1. Luemsamran P, Rootman J, White VA, Nassiri N, Heran MKS. The role of biopsy in lacrimal gland inflammation: A clinicopathologic study [published correction appears in Orbit. 2018 Apr;37(2):158]. Orbit. 2017;36(6):411-418. doi:10.1080/01676830.2017.1352608
  2. Luemsamran P, Rootman J, White VA, Nassiri N, Heran MKS. The role of biopsy in lacrimal gland inflammation: A clinicopathologic study [published correction appears in Orbit. 2018 Apr;37(2):158]. Orbit. 2017;36(6):411-418. doi:10.1080/01676830.2017.1352608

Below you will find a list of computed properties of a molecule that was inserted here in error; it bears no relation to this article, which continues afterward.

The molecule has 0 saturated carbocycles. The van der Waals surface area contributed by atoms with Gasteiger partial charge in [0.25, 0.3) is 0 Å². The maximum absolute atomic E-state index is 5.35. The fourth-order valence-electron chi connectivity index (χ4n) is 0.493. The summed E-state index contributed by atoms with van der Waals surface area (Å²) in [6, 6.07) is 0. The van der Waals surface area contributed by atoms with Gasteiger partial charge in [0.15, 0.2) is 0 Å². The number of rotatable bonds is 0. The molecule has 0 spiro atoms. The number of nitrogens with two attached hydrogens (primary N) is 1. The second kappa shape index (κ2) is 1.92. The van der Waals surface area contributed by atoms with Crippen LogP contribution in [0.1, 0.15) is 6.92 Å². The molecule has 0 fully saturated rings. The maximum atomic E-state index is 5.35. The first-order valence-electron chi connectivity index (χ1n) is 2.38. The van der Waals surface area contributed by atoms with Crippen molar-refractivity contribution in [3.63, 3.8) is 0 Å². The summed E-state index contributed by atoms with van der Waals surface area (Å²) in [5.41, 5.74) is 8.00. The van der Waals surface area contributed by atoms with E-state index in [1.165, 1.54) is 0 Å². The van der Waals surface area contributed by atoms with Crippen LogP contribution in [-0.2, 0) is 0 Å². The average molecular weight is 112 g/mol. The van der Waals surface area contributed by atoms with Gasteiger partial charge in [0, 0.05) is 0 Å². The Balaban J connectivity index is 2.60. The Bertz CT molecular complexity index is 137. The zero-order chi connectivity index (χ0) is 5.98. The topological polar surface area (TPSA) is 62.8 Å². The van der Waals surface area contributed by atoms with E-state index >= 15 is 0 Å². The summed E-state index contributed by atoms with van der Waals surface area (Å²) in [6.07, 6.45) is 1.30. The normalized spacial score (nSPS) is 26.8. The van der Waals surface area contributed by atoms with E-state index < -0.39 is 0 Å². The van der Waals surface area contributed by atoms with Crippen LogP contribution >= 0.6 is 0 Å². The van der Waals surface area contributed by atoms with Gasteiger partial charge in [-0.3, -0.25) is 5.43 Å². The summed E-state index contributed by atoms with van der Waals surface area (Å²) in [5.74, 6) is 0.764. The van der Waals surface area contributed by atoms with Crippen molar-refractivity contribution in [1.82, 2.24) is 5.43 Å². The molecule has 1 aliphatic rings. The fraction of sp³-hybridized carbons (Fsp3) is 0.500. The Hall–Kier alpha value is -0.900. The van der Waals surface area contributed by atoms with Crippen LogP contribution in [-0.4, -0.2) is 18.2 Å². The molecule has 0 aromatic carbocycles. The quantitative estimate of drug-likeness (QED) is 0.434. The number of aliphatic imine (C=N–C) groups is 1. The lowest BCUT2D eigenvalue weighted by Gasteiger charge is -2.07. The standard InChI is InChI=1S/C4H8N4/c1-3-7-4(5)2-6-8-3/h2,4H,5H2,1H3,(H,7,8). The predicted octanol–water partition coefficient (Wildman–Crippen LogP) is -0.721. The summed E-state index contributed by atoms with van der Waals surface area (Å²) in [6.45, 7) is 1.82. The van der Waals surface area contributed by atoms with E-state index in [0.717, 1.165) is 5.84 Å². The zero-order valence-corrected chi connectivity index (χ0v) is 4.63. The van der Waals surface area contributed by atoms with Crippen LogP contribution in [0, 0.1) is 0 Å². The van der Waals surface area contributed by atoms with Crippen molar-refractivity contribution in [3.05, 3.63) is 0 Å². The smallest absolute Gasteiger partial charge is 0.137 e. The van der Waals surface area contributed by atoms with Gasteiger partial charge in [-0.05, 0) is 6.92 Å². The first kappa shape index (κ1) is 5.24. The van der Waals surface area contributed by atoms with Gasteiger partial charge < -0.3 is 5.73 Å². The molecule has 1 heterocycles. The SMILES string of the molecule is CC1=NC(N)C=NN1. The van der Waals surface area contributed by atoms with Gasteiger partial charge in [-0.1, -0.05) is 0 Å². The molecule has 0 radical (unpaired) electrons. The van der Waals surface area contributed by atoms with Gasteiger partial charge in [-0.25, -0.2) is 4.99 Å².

3. Alexandre Robin, Toufic Maalouf, Karine Angioi, Jean-Luc George; Complications after Dacryoadenitis : about 9 cases. Invest. Ophthalmol. Vis. Sci. 2012;53(14):640.
  4. 4.0 4.1 Andrew NH, Kearney D, Sladden N, McKelvie P, Wu A, Sun MT, McNab A, Selva D. Idiopathic Dacryoadenitis: Clinical Features, Histopathology, and Treatment Outcomes. Am J Ophthalmol. 2016 Mar;163:148-153.e1. doi: 10.1016/j.ajo.2015.11.032. Epub 2015 Dec 15. PMID: 26701269.